Mr. Speaker, I will be sharing my time with my esteemed colleague from Kitchener Centre.
During the course of the first day of debate on Bill C-47, certain members of this House chose to focus their sights on unfounded concerns with respect to the legitimate use of firearms by law-abiding, licensed firearm owners in Canada. Today, I intend to set the record straight.
It was clear during that debate that there was a deep-seated misunderstanding of the objectives of Canada's accession to the Arms Trade Treaty. It is therefore my intent to address and allay these concerns by factually outlining the intent of the ATT and of this legislation.
I will be absolutely crystal clear on this point. Canada's accession to the Arms Trade Treaty will have no effect on law-abiding Canadian firearm owners, whether they be shooting trap or skeet, hunting upland birds and big game, or keeping their farm animals safe from coyotes. The Arms Trade Treaty is about preventing the proliferation of conventional arms to people or places where lives could be put at risk, where our national security or that of our allies would be undermined, or where we might expect serious violations of human rights or international humanitarian law to occur.
Some of our colleagues suggested in the previous day's debate that the treaty and Bill C-47 do not have a carve-out or other protections for legitimate and law-abiding gun owners. On this subject, let me be equally clear.
The Arms Trade Treaty preamble recognizes very clearly the “legitimate trade and lawful ownership, and use of certain conventional arms for recreational, cultural, historical, and sporting activities, where such trade, ownership and use are permitted or protected by law”. This language sets the context for the ATT and makes it clear that the ATT is not intending to challenge or prevent legitimate trade and ownership of conventional arms when permitted by domestic law.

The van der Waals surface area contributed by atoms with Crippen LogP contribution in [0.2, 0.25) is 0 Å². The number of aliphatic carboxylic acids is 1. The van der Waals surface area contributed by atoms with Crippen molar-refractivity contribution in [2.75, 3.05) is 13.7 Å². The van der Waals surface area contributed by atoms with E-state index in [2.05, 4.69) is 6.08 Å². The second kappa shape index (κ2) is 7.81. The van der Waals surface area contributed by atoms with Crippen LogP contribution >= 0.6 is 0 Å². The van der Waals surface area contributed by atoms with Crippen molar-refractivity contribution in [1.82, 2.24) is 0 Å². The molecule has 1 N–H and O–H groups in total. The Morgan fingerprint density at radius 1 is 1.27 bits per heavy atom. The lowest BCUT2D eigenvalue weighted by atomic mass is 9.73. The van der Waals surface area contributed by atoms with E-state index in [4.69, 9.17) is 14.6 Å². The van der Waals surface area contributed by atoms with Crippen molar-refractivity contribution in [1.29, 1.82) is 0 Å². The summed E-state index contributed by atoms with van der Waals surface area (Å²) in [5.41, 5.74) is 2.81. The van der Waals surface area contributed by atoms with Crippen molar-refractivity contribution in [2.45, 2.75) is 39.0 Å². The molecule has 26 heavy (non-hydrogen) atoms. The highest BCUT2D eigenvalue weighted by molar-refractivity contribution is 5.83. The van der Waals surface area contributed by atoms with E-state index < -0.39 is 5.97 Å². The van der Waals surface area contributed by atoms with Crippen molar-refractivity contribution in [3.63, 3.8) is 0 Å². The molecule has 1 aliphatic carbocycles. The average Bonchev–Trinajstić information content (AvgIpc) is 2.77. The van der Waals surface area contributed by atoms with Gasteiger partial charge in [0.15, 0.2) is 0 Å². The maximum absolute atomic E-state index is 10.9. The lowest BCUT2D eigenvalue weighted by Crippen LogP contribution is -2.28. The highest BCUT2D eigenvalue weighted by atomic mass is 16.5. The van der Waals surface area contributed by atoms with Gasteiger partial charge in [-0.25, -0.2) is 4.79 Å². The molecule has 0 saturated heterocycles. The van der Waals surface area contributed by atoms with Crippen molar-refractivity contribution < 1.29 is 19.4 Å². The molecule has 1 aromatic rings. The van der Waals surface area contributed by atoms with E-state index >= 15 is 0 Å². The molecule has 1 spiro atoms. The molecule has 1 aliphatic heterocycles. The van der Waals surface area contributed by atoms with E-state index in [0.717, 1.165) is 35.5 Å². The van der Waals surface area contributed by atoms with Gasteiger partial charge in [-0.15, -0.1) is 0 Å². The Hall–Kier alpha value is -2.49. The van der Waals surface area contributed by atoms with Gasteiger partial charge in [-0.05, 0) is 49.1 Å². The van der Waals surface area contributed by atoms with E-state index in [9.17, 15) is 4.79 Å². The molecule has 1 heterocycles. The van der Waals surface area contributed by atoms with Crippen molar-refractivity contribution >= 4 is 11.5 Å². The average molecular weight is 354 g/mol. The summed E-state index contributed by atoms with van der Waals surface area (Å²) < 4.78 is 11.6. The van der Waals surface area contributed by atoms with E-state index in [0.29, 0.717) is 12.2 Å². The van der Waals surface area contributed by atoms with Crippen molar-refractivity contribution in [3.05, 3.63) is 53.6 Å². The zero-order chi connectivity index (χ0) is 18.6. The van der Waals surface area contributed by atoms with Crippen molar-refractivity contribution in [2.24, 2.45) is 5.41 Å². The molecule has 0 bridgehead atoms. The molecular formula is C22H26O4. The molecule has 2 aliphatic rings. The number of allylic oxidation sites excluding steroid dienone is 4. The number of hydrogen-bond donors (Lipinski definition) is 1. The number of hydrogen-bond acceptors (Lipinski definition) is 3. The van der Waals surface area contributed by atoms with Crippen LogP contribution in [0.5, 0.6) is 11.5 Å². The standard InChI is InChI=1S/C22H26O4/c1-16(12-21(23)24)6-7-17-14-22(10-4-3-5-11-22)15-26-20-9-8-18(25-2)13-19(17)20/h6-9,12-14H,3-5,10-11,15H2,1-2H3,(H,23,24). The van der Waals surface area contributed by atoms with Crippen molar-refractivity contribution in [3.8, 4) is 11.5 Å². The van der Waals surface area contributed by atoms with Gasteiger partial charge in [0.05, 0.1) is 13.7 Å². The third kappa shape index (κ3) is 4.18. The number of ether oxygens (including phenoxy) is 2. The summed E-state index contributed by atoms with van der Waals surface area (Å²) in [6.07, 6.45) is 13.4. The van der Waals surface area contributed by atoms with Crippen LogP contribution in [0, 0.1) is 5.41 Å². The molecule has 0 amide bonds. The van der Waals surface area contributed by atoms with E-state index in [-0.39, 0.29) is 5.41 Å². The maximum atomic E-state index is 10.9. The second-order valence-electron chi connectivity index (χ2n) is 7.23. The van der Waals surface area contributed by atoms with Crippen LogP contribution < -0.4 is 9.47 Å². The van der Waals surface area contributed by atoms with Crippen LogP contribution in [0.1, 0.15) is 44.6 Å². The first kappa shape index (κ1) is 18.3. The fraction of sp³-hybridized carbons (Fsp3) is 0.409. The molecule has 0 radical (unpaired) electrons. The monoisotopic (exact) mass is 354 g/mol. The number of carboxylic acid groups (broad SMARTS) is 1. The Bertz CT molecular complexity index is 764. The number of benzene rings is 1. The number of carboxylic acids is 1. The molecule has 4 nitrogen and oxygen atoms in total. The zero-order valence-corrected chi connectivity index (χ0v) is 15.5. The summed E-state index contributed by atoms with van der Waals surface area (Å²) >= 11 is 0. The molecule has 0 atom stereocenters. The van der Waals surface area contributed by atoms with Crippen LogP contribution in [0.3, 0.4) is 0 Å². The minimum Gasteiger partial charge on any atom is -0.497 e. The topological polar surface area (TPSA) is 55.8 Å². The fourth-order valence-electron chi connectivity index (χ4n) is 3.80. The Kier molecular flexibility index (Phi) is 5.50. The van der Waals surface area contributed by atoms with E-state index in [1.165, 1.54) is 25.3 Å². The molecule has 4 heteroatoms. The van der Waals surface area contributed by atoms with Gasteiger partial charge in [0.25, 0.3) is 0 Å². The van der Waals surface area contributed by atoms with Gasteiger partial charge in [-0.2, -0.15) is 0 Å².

The ATT also reaffirms “the sovereign right of any State to regulate and control conventional arms exclusively within its territory, pursuant to its own legal or constitutional system”. This is why in this bill there is not a single proposed amendment to the Firearms Act, which is the act responsible for possession, manufacturing, and transfer of firearms in Canada.
I will again reiterate that the rights of law-abiding Canadian firearm owners are not and will not be affected by Canada's accession to the Arms Trade Treaty, full stop. The rights of law-abiding Canadian firearms owners are permitted and protected in Canadian law and regulation, and this will not change.
It is incorrect to say that the Arms Trade Treaty does not recognize the lawful use of firearms subject to relevant national laws. Moreover, we have concrete evidence that there has been no effect on firearm owners in Canada due to the ratification of the Arms Trade Treaty in other jurisdictions, such as Europe, for example. If a Canadian wishes to import a Benelli shotgun from Italy or a Walther target pistol from Germany, the process remains straightforward. First, the individual importing the firearm into Canada must be at least 18 and hold a valid possession and acquisition licence for a non-restricted or restricted firearm. Second, the firearm must be declared to Canadian customs and the appropriate duties and taxes paid. This is the current process, and it will not change after Canada's accession to the ATT.
I would also point out that there is no requirement to seek import authorization in advance for non-restricted or restricted firearms or firearm parts. This would not change with Bill C-47. The Arms Trade Treaty has been enforced in Germany and Italy since December 2014, and those countries still have no issues with exporting firearms to law-abiding Canadian firearm owners.